Sorry to say, I have not read a Sherlock Holmes novel written by Conan Doyle. However, this is a riveting read. As the author points out, the film studios developed their own story lines for Holmes and saw him pitted against Nazis and the like, with the inimitable Basil Rathbone in the lead role. So Harris picks up from there and brings us an atmospheric novel set in bomb damaged London in 1942.
The murders of several women occur where the killer writes their name in blood on the walls at the scene and leaves the bodies horribly mutilated. There are distinct echoes and similarities to the murders by the undiscovered Jack the Ripper. A cast of characters including Dr Watson, Lestrade and an American reporter investigate the crimes, but Holmes is always a step ahead. Is there a connection between the descendants of the suspected Ripper and these new murders, or is something more intriguing afoot? Written in an engrossing and engaging manner, this book is a unique development of the Holmes novel and worthy of your time.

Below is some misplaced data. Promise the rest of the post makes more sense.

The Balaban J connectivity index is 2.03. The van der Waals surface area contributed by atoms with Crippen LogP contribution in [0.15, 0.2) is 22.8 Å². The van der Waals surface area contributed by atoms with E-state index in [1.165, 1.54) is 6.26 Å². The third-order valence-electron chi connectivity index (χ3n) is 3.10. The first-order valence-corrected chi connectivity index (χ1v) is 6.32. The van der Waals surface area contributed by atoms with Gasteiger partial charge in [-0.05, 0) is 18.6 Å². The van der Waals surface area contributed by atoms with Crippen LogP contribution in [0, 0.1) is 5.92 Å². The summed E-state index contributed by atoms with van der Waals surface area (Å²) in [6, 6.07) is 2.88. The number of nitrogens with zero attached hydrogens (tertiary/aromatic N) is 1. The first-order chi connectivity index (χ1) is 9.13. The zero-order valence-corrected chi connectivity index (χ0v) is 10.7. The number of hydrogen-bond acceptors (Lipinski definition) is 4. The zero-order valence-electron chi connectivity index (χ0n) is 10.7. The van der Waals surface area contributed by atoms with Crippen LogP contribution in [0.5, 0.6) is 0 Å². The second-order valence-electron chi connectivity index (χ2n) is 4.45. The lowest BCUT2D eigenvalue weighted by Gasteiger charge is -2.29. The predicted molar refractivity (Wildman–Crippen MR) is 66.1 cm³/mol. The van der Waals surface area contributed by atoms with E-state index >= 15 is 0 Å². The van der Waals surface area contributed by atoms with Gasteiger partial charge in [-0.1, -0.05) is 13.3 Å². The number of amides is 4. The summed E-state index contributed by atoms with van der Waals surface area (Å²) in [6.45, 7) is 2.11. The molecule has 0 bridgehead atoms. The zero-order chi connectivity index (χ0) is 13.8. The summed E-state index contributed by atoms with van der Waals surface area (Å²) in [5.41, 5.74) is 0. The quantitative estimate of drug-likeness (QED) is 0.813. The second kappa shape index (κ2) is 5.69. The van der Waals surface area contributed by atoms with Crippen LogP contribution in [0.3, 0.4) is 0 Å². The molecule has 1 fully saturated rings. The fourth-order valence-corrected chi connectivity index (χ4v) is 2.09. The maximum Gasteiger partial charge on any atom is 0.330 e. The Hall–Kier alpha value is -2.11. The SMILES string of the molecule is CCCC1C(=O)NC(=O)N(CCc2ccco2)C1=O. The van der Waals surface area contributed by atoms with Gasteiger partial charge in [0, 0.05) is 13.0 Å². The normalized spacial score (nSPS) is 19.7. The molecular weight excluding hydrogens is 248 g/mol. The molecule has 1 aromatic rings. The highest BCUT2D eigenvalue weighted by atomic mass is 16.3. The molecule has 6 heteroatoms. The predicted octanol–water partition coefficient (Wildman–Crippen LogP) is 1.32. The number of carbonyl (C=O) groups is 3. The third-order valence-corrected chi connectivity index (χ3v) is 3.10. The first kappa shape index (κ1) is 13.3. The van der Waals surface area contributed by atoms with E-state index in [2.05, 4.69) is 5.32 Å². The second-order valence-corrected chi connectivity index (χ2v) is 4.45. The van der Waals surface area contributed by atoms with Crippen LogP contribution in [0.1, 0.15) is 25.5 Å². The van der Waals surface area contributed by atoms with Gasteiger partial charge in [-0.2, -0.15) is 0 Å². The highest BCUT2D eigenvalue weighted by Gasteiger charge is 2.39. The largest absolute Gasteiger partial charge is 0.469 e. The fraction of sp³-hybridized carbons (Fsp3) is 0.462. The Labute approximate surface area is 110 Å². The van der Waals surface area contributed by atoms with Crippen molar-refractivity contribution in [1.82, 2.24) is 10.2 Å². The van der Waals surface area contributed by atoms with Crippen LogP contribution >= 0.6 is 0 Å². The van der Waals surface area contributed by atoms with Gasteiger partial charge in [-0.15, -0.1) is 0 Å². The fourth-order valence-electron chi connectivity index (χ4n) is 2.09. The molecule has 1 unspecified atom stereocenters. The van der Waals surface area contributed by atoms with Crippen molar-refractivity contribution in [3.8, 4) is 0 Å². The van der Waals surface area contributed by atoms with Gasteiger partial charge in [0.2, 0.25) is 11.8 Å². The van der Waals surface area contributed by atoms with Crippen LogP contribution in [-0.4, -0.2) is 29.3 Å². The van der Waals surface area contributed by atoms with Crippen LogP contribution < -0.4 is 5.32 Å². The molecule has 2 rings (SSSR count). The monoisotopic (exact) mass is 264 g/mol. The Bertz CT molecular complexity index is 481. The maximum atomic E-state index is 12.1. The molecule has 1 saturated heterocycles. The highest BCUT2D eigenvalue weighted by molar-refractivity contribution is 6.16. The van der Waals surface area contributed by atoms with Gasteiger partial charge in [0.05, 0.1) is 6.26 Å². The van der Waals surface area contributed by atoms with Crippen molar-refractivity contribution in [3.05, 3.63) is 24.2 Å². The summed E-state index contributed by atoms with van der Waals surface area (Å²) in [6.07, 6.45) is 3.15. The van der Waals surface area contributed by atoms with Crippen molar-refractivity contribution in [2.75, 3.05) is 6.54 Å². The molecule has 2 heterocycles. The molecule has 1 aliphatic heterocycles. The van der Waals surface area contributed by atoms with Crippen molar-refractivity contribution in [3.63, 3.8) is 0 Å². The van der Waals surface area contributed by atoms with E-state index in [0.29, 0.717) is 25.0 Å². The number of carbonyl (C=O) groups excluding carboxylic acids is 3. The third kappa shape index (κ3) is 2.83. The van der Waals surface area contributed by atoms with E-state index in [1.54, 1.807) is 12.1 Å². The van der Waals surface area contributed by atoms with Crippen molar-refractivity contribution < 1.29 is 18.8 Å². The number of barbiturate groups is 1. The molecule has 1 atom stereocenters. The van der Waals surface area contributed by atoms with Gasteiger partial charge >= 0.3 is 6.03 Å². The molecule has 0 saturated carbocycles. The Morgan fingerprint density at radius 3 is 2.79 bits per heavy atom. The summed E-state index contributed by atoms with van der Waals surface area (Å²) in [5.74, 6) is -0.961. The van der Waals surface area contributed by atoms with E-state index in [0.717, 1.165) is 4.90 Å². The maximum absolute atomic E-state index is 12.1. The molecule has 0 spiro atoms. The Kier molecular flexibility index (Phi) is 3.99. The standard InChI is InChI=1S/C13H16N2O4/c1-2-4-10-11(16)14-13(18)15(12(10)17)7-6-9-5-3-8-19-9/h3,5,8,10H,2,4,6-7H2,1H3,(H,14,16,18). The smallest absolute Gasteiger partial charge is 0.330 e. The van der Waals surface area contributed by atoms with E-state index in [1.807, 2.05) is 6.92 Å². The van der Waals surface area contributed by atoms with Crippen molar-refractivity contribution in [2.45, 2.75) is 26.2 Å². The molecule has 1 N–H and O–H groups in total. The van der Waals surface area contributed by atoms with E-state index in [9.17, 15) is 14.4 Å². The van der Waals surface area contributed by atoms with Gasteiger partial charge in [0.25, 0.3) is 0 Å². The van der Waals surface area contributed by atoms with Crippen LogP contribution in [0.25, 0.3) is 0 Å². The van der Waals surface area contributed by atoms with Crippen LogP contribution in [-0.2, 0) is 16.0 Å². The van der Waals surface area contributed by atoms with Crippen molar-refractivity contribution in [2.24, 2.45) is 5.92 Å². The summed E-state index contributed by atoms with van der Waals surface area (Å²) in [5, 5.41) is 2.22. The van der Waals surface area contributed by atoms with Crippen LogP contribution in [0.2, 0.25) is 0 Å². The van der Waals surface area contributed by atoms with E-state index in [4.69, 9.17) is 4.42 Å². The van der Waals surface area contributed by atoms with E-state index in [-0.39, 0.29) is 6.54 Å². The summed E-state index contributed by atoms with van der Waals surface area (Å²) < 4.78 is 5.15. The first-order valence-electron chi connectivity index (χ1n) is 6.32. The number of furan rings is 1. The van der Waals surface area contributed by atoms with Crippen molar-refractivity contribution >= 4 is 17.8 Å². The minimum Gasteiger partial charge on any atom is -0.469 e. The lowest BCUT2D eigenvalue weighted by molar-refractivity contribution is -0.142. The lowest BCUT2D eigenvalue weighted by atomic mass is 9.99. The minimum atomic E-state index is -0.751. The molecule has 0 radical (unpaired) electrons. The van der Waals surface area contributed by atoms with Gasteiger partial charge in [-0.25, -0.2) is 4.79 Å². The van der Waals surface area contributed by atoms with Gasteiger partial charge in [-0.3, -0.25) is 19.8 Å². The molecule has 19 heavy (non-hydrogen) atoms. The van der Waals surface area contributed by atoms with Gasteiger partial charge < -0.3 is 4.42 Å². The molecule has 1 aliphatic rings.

Nick Hayes (Bloomsbury Circus: £20; e-book £9.38)
The Book of Trespass is as much about the social, economic, political and physical boundaries that have been constructed over time as it is about actually transgressing them. Hayes delves into the history, power and wealth that helped create such boundaries, and by doing so he helps to shine a light on why these boundaries exist and who they help to serve or hinder. The book and Hayes' experiences are primarily focused on England, which has a different legislative arrangement when it comes to rights of access when compared with Scotland.